We studied a total of 54 patients of head injury. Out of them 28 received HBOT (study group, n = 28). Only cases with severe head injury (GCS < 8) with no other associated injury were included in the study group. After an initial period of resuscitation and conservative management (10 days), all were subjected to three sessions of HBOT at 1-week interval each. This study group was compared with a matched control group of similar severity of head injury (GCS < 8) selected by randomization.
HBOT is the inhalation of 100% oxygen inside a hyperbaric chamber pressurized to greater than 1 atmosphere (atm). HBOT causes both mechanical and physiologic effects by inducing a state of increased pressure and hyperoxia. Hyperbaric oxygen pressure is expressed in multiples of atmospheric pressure at sea level, where 1 atm is about 760 mm Hg or 1 kg/cm2. The oxygen dissolved in blood at 1 atm (sea level) in room air is 0.3 ml/dL, and this is in addition to hemoglobin-bound oxygen. Inhalation of 100% oxygen at 1 atm increases blood oxygenation to 1.5 ml/dL. Increasing the pressure to 3 atm increases the blood oxygen (dissolved oxygen, not carried by hemoglobin) to 6 ml/dL. At rest and with good perfusion, tissues require 5–6 ml/dL of oxygen, whether from dissolved or hemoglobin-bound oxygen. Hence, in situations where hemoglobin-bound oxygen is limited (e.g., carbon monoxide poisoning), tissue oxygen needs can be met in this manner.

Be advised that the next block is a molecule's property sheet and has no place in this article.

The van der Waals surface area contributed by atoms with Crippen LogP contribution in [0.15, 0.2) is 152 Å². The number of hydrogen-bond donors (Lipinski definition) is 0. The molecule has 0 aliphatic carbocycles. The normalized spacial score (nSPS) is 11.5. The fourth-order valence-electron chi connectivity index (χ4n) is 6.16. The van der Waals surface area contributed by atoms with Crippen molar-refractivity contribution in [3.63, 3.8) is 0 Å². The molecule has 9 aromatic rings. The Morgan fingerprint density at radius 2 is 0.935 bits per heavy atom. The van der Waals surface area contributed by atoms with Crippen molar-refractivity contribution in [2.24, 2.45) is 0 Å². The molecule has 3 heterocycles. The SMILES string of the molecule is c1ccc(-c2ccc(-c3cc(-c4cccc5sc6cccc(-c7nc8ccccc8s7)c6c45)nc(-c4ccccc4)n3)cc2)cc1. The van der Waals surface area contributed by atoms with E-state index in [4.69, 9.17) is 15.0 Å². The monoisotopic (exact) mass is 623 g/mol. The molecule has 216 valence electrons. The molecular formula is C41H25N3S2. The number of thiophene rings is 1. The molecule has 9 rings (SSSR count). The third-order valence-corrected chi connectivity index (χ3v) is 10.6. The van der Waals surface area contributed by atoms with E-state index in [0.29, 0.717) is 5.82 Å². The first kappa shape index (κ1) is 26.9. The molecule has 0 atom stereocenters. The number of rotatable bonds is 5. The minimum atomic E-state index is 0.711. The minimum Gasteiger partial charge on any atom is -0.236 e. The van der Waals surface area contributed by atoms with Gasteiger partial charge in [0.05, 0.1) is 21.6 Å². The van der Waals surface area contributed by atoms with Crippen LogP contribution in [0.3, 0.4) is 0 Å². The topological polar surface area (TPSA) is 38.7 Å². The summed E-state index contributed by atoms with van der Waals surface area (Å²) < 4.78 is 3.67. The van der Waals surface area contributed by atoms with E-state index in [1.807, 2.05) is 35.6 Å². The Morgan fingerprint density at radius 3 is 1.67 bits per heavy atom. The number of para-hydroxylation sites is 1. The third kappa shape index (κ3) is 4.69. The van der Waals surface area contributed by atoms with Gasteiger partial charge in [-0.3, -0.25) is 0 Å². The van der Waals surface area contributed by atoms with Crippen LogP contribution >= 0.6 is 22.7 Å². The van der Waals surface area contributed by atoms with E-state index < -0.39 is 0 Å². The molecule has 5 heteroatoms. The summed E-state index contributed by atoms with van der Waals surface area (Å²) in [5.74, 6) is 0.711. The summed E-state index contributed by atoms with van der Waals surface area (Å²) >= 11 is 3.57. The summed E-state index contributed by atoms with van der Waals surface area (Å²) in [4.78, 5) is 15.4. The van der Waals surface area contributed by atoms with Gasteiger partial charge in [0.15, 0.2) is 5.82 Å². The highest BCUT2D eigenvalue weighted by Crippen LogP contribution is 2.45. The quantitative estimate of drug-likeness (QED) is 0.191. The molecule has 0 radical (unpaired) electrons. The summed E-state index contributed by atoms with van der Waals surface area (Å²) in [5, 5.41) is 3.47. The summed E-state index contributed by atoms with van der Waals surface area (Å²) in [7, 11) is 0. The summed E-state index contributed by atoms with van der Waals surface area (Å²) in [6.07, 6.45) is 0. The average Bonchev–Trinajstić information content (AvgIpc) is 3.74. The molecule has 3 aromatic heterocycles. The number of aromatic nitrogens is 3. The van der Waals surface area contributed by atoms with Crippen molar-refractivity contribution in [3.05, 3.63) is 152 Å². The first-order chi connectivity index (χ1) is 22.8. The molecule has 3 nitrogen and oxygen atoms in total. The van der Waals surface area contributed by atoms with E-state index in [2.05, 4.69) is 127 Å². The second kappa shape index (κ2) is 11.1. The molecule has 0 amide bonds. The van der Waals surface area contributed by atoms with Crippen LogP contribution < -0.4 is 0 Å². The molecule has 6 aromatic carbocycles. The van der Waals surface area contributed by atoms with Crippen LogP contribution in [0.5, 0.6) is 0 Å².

In addition, the increased pressure reduces the volume of gases in the blood by virtue of Boyle's law (in an enclosed space, the volume of a gas is inversely proportionate to the pressure exerted upon it). This very mechanism is relied upon in decompression illness and arterial gas embolism to reduce the size of the gas bubbles and allow replacement of inert gas in the bubbles with oxygen, which can be metabolized by tissues.
HBOT can be administered by two ways, using monoplace chamber or multiplace chamber. The monoplace chamber, which we used in our study, serves one patient at a time. The initial cost of setup is less but it provides limited opportunity for patient intervention while in the chamber. These chambers are generally constructed of acrylic or with view ports that allow for patient observation. These chambers are pressurized with 100% oxygen.